The Cochin Jews, like any other ethnically and racially minority community, establish and retain links to their real homeland geographically and culturally distanced from their current location. Heather Robinson notes that diaspora and home are inherently interconnected: “Diaspora and home are both sites where past and future come together and are negotiated; they are sites where people navigate their desires and their identities, connecting the imagined possibilities of both diaspora and home with the possibilities afforded by the “outside” world” (2023, 2). Connecting to this homeland is crucial for the Cochin Jewry as a means to authenticate and validate their existence in a plural social order. As Stuart Hall observes Diaspora identities are constantly producing and reproducing themselves anew, through transformation and difference (1990, pp. 235). The Cochin Jewry embodies the resistance of a population to dominant cultural, religious pressures. Their amalgamation with other native cultures and the incorporation of diversity and heterogeneity ensured the survival of the Jewish Diaspora in India. However, the Promised Land embodies their idea of ‘home’ – a material, lived space that is considered as the place of ‘origin’ – a return to which assures ontological security.

The Jewish Diaspora in India, particularly the Cochin Jews, reflects a unique fusion of Jewish and Indian identity shaped by historical challenges. The Last Jews of Kerala by Edna Fernandes delves into the history and challenges confronted by the Cochin Jews, now a diminishing community, emphasizing their formerly favourable status in Cochin. She provides insight into how the community while assimilating into the adopted land also embraced vertical hierarchical systems similar to those in the privileged communities. These hierarchical practices, fostering internal discriminations within the community, played a crucial role in the community’s gradual stagnation and dissipation. The Last Jews of Kerala also includes the case of those individuals from the community who migrated to the Promised Land and became disillusioned, with some even expressing willingness to return to their adopted land. The work provides valuable insights into the precarious positioning of diasporic communities, specifically the Cochin Jews, illustrating the contrast between those who made a foreign land their home and others who travelled to the promised land only to realise that their struggles persist. For the Kerala Jews who made the aliyah, the place of origin offered, as Brah terms it, the lived experience of a locality. She differentiates between what she calls the “homing desire” (1996, pp. 194) and the desire for a homeland, as not all diasporas sustain an ideology of return. The multi-locationality of the diaspora across geographical, political, social and cultural precincts inscribes the diasporic experience, and engenders a conception of diasporic identity as “always plural, and in process” (ibid 194). The Cochin Jewry thus leads a divided existence, on the one hand, slowly stagnating on the shores of their adopted land and on the other, struggling to make meaning out of their lives amidst the spiritual displacement and uncertainty in their place of origin. A select few are ready to make the journey back to their ‘home’ in Kerala, disenchanted by the spiritual decadence of their Promised Land. The multi-locationality of the diaspora assigns a plurality to their identity shaped largely by their geo-social and cultural positioning across and within different cultures. The diaspora’s identity, both as a race and culture, reflects adaptability and persistence, acquiring new dimensions in their ongoing pursuit of legitimacy and survival.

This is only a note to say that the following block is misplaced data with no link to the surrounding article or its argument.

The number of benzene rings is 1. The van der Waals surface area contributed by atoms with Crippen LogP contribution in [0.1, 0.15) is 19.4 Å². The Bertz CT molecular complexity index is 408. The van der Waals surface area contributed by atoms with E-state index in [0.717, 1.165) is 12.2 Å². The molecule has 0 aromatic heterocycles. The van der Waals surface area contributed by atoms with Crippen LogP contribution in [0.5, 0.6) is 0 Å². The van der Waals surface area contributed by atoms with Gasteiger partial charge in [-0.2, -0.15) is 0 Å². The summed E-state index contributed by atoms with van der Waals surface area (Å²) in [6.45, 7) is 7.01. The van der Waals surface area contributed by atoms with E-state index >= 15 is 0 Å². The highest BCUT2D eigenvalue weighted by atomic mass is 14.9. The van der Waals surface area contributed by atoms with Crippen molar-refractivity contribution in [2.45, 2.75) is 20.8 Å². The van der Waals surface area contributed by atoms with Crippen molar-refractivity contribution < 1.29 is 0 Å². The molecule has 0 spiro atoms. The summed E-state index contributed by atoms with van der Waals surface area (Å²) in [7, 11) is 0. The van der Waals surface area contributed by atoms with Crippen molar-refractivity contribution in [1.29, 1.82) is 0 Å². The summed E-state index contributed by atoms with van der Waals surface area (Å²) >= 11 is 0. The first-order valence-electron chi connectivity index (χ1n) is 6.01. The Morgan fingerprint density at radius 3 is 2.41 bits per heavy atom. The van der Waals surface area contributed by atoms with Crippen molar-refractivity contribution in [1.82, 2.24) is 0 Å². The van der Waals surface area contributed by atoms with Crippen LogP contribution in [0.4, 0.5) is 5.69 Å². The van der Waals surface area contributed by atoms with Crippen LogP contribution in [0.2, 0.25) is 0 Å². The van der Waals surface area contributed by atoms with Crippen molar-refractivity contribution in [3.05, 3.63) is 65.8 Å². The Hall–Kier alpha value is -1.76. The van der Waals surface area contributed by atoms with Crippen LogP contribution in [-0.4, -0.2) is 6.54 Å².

Works Cited

Brah, A. (1996). Cartographies of Diaspora: Contesting Identities. London: Routledge. 
Fernandes, E. (2008). The Last Jews of Kerala. India: Penguin.
Hall, S. (1990). Cultural Identity and Diaspora. In J. Rutherford (Ed.), Identity, Community, Culture, Difference. (pp. 222-237). London: Lawrence & Wishart.
Katz, N. (2000). Who Are the Jews of India? University of California Press, California Scholarship Online, May 2012. DOI: 10.1525/california/9780520213234.001.0001
Robinson, H. (2023). Language, Diaspora, Home: Identity and Women’s Linguistic Space-Making. London: Routledge. DOI: 10.4324/9781003317135-1
Segal, J. B. (1993). A History of the Jews of Cochin. London: Vallentine Mitchell.
Dr Moncy Mathew
Associate Professor
P G Department of English
Govt. Arts and Science College
Pin: 673018
Ph: +91 9846117196
Email: moncymathew3@gmail.com
Orcid: 0009-0004-9015-7112